London Science Museum invites citizenAID to ‘Conflict, Casualties and Care’ event

London Science Museum invites citizenAID to ‘Conflict, Casualties and Care’ event

Science Museum 1

On Wednesday 26th July 2017, citizenAID was delighted to participate in the London Science Museum ‘Conflict, Casualties and Care’ event.

Held as part of its ‘Wounded: Conflict, Casualties and Care’ exhibition in commemoration of the centenary of the momentous Battle of the Somme [1st July 1916], the event consisted of a series of talks, practical demonstrations and interactive experiences to showcase to the public what has been learnt from combat casualty care.

During the event, citizenAID team members Tim Hodgetts and Peter Joyce, took time to explain the rationale behind the citizenAID initiative, whilst showcasing a number of short films together with practical hands-on experience for the improvisation of a tourniquet to treat life-threatening limb bleeding.

Co-Founder of citizenAID Brigadier Tim Hodgetts, explained: “citizenAID takes recent lessons from combat casualty care and contextualises these for the civilian setting in order to empower the public to save lives. In this respect we are repeating history, where medical advances in war are transferred for wider civilian healthcare benefits in peace.”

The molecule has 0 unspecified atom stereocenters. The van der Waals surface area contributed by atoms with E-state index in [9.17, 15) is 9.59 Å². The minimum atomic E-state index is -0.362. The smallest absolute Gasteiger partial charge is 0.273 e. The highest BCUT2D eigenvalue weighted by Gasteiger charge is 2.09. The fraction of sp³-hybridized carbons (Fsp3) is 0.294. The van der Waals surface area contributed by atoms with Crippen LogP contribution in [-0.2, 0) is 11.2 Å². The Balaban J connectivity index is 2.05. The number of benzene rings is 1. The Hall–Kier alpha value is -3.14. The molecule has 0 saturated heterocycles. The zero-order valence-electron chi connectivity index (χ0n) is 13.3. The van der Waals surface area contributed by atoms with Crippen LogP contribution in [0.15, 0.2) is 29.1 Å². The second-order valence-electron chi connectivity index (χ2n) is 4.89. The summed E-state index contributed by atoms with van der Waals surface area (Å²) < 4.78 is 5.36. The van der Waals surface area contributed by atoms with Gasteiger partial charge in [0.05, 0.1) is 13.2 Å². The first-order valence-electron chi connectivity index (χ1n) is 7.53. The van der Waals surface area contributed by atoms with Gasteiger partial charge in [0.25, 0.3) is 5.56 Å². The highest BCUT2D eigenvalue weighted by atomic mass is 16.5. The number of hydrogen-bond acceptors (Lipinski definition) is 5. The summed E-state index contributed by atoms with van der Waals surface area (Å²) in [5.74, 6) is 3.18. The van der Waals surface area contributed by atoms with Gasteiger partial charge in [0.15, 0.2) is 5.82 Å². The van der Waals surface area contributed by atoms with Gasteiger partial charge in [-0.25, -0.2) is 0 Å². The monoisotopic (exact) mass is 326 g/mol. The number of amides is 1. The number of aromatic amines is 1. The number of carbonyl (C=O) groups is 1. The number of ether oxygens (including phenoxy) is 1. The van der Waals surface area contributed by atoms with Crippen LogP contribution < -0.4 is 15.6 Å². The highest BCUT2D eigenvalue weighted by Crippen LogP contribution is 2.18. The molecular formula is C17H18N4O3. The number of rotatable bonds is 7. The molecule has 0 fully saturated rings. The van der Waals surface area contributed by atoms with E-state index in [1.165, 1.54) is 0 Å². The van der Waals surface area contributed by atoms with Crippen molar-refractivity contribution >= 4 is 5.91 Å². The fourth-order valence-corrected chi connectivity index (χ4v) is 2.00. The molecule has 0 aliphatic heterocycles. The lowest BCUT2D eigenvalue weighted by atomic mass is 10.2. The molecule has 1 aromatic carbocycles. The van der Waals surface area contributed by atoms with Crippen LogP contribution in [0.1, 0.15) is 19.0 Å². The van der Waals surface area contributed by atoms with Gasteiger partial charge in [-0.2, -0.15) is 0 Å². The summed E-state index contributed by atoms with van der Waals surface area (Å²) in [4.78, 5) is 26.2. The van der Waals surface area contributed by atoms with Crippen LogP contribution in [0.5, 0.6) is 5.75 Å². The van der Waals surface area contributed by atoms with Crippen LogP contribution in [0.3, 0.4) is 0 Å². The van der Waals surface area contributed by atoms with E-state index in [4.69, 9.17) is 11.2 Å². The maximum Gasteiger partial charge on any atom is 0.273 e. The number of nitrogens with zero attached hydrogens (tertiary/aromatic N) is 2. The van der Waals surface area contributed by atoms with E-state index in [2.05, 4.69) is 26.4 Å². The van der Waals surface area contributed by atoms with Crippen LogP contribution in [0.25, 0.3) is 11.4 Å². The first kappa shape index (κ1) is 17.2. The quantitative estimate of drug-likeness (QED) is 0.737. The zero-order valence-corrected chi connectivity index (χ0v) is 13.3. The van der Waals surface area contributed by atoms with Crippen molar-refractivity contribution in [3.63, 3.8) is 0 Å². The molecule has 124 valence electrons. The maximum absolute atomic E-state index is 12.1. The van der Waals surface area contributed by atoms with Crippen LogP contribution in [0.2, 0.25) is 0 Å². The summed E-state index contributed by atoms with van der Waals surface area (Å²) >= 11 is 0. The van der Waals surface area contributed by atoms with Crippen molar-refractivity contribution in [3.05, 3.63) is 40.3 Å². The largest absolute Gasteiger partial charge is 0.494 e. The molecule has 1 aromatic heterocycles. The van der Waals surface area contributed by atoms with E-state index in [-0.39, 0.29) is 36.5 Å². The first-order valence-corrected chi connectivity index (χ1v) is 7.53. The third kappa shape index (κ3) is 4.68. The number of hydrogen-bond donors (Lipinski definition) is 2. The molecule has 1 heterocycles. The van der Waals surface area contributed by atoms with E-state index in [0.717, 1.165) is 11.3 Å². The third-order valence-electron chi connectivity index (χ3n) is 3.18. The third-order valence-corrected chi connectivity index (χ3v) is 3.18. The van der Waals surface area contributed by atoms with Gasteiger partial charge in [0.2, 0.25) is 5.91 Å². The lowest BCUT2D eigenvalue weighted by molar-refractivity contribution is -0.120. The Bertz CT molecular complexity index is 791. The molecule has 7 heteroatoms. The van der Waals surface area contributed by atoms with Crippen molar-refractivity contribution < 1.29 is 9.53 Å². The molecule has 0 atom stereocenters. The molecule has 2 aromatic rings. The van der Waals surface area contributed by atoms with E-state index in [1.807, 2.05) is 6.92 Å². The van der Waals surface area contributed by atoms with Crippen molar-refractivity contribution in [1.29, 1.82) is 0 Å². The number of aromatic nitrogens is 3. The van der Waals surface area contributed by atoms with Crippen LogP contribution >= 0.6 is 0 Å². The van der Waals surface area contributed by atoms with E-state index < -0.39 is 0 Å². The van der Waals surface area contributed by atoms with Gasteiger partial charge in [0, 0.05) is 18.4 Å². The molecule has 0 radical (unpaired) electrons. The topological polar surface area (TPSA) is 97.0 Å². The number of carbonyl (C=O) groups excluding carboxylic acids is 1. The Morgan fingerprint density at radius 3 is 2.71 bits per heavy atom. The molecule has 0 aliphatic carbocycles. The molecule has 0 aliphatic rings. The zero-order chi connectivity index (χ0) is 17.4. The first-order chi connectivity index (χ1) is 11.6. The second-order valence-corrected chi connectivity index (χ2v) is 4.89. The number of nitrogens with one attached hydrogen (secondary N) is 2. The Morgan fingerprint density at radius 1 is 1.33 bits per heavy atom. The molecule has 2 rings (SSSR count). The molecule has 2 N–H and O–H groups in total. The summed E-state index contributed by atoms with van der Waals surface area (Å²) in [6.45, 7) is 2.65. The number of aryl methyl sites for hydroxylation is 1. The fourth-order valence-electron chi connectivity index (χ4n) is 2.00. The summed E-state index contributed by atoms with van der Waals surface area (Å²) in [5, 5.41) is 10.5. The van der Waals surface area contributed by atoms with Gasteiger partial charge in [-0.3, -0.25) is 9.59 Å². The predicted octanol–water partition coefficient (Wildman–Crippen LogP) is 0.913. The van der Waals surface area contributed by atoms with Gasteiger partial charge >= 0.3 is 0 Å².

Since its official launch in January 2017, the citizenAID app has been downloaded by over a quarter of a million users, quickly climbing to the number 1 spot for Medical Apps in iTunes. Its practical messaging teaches members of the public how to act in the unlikely event of a deliberate attack, enabling them to save themselves and the lives of others through simple, but effective interventions—including the use of an improvised tourniquet.

Tim added that: “Events like the Science Museum’s ‘Conflict, Casualties and Care’ provide an excellent opportunity for the citizenAID team to engage with members of the public and explain the importance of our ‘run, hide, tell, treat’ message in person.”

“Ultimately, understanding the importance of ‘being prepared, not scared’ is vital in helping the public gain a sense of control in the unlikely event of a deliberate attack, where knowledge of what to do and how to act could be the difference between saving themselves and the lives of others.”

To download the citizenAID app, please click HERE or to find out more about the London Science Museum ‘Wounded: Conflict, Casualties and Care’ exhibition please visit:

http://sciencemuseum.org.uk/visitmuseum/Plan_your_visit/exhibitions/wounded